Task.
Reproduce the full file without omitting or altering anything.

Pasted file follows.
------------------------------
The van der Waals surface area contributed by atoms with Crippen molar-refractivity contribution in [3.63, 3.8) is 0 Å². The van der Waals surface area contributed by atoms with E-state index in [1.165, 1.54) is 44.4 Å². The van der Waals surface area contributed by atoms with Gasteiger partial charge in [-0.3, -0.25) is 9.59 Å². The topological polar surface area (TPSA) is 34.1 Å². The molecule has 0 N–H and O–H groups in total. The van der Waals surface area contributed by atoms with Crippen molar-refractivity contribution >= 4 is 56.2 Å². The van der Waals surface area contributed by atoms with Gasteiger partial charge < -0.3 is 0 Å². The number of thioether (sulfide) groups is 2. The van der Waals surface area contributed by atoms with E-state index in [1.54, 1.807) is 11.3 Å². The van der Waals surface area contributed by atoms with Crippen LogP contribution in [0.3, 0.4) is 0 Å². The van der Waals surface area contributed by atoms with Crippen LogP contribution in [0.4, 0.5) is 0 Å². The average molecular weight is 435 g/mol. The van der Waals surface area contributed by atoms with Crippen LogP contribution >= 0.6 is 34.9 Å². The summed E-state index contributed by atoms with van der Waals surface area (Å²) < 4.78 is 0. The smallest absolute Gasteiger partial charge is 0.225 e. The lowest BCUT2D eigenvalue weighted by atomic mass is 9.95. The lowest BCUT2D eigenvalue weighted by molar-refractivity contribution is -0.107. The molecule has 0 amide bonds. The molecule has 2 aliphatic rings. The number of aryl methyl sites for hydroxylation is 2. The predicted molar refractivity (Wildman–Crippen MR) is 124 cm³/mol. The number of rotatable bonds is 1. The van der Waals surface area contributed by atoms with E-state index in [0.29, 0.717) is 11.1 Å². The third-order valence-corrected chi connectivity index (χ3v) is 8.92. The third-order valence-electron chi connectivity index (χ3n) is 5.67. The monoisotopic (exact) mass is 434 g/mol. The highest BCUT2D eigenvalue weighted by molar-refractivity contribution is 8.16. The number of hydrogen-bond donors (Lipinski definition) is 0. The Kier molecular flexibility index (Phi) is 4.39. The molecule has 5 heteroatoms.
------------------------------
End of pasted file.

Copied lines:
The van der Waals surface area contributed by atoms with Crippen molar-refractivity contribution in [3.63, 3.8) is 0 Å². The van der Waals surface area contributed by atoms with E-state index in [1.165, 1.54) is 44.4 Å². The van der Waals surface area contributed by atoms with Gasteiger partial charge in [-0.3, -0.25) is 9.59 Å². The topological polar surface area (TPSA) is 34.1 Å². The molecule has 0 N–H and O–H groups in total. The van der Waals surface area contributed by atoms with Crippen molar-refractivity contribution >= 4 is 56.2 Å². The van der Waals surface area contributed by atoms with Gasteiger partial charge < -0.3 is 0 Å². The number of thioether (sulfide) groups is 2. The van der Waals surface area contributed by atoms with E-state index in [1.54, 1.807) is 11.3 Å². The van der Waals surface area contributed by atoms with Crippen LogP contribution in [0.3, 0.4) is 0 Å². The van der Waals surface area contributed by atoms with Crippen LogP contribution in [0.4, 0.5) is 0 Å². The average molecular weight is 435 g/mol. The van der Waals surface area contributed by atoms with Crippen LogP contribution >= 0.6 is 34.9 Å². The summed E-state index contributed by atoms with van der Waals surface area (Å²) < 4.78 is 0. The smallest absolute Gasteiger partial charge is 0.225 e. The lowest BCUT2D eigenvalue weighted by atomic mass is 9.95. The lowest BCUT2D eigenvalue weighted by molar-refractivity contribution is -0.107. The molecule has 0 amide bonds. The molecule has 2 aliphatic rings. The number of aryl methyl sites for hydroxylation is 2. The predicted molar refractivity (Wildman–Crippen MR) is 124 cm³/mol. The number of rotatable bonds is 1. The van der Waals surface area contributed by atoms with E-state index in [0.29, 0.717) is 11.1 Å². The third-order valence-corrected chi connectivity index (χ3v) is 8.92. The third-order valence-electron chi connectivity index (χ3n) is 5.67. The monoisotopic (exact) mass is 434 g/mol. The highest BCUT2D eigenvalue weighted by molar-refractivity contribution is 8.16. The number of hydrogen-bond donors (Lipinski definition) is 0. The Kier molecular flexibility index (Phi) is 4.39. The molecule has 5 heteroatoms.